Thomas: We’ve traveled a lot in the middle of the country, but have somehow missed the edges. I guess the thought of driving that far has just turned us off from it. Anyway, I’d like to get up to the North West corner of the country as well as the South West corner to explore Corcovado National Park. Also, I’m hoping to do more kayak fishing, in particular in Mal Pais. Since I work during the week I’d also like to take more weekend trips and discover more great places that are an easy drive from San Jose. 

about costa rica vibes

Here is some guidance for planning your trip….

Destinations: If you are trying to figure out what areas of the country you would like to see, head over to our destinations section to get a better idea of some great areas to travel.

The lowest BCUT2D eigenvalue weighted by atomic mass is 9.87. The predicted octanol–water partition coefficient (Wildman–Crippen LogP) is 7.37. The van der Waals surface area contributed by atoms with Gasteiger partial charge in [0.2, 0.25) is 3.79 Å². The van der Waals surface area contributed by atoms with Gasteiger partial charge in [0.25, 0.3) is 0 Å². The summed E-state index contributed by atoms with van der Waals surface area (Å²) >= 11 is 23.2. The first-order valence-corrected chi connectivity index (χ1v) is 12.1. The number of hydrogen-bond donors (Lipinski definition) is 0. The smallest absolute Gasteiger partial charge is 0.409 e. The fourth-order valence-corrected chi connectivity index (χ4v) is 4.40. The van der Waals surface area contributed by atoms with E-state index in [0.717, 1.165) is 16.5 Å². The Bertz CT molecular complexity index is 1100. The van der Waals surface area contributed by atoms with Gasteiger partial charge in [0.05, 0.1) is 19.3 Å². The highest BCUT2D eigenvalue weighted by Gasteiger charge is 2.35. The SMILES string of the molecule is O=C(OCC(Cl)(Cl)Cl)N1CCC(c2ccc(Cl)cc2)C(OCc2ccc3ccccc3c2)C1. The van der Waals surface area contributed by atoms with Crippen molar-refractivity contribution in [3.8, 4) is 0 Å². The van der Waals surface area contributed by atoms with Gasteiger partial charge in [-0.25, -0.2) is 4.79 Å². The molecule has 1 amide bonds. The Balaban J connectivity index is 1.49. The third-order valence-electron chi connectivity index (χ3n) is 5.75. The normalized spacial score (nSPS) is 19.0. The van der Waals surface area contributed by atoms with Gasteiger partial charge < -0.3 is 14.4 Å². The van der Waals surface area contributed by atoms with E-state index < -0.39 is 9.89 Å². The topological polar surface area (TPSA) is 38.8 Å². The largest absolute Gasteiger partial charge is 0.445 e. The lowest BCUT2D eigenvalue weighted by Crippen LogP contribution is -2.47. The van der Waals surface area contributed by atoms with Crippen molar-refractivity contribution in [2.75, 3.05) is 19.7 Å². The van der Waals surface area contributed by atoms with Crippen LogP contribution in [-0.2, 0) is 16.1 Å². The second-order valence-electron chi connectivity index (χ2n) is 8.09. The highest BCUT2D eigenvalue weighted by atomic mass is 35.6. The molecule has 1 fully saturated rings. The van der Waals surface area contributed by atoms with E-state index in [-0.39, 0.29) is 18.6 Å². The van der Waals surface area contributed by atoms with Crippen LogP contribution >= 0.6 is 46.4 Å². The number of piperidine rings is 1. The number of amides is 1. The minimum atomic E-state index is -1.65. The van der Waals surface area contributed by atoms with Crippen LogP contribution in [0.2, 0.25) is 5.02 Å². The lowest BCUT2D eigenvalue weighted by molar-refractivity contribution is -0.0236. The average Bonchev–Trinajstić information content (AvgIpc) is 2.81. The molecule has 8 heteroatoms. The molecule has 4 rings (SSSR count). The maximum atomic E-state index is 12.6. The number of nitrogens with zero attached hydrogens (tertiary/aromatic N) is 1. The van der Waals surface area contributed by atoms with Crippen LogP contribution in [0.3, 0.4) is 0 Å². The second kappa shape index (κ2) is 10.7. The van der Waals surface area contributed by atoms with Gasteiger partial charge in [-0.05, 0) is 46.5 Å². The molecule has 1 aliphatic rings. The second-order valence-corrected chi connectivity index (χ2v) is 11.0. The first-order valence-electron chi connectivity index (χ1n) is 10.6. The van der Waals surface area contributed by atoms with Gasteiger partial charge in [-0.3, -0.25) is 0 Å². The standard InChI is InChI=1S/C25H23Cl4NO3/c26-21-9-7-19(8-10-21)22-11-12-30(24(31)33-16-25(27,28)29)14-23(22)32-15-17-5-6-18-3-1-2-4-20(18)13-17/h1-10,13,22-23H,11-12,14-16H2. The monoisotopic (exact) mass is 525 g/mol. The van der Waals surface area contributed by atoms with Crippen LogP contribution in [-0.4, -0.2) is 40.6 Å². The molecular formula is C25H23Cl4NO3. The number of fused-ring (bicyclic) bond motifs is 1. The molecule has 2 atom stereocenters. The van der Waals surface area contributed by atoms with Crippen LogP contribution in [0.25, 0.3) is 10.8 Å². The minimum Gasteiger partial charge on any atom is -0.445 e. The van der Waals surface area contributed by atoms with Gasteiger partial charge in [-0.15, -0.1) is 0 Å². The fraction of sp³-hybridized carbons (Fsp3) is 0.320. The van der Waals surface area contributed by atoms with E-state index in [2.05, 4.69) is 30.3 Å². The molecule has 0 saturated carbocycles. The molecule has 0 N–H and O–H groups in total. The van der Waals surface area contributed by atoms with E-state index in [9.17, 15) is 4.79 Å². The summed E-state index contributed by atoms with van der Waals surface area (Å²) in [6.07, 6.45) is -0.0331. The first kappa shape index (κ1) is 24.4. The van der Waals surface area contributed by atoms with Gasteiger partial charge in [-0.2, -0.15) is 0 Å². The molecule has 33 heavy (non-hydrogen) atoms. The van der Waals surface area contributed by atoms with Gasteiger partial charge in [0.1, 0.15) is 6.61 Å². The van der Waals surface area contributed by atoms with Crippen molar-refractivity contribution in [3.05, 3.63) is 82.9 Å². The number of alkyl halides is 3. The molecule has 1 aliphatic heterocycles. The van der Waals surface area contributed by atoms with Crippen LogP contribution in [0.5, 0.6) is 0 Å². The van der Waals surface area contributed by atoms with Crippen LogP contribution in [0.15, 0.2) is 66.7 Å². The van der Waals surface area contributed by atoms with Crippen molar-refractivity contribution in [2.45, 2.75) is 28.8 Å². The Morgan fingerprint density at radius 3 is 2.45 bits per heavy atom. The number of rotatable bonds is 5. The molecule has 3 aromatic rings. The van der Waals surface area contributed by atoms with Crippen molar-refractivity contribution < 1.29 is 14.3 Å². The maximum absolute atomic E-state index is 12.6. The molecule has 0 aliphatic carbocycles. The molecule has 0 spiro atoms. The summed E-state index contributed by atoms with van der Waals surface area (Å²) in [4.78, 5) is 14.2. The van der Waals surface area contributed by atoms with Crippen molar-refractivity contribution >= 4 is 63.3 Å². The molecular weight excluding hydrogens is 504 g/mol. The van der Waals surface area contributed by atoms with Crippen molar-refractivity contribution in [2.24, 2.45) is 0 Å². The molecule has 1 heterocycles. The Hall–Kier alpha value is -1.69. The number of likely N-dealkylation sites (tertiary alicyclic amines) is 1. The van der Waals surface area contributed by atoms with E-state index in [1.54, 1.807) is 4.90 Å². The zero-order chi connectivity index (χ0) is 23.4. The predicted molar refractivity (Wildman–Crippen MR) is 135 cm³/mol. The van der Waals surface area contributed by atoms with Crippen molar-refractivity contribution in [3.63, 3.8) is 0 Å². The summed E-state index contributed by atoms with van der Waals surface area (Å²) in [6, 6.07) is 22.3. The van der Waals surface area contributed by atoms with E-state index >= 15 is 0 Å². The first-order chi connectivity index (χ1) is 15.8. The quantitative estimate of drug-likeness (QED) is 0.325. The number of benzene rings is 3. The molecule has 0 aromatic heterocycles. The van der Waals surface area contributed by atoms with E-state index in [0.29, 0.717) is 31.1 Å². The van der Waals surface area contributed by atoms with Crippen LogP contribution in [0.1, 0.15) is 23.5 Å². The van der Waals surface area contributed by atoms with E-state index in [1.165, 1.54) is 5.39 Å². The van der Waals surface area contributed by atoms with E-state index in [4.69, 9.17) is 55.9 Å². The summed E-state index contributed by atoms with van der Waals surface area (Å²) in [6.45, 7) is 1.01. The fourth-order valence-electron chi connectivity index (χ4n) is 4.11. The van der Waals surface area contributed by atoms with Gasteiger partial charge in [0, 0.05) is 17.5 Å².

Some popular places are Manuel Antonio, La Fortuna, Jaco, and Playas del Coco. 

Our favorite places are Tortuguero, Cahuita, Montezuma, and San Gerardo del Dota.

Must Know: After your trip is planned, head over to our must know section for some insight on things you should be aware of before traveling here; such as how to protect yourself against Zika, what you should pack, how to stay safe, the common scams etc. 

Enjoy! And Pura Vida! 🙂


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  1. Hey Guys!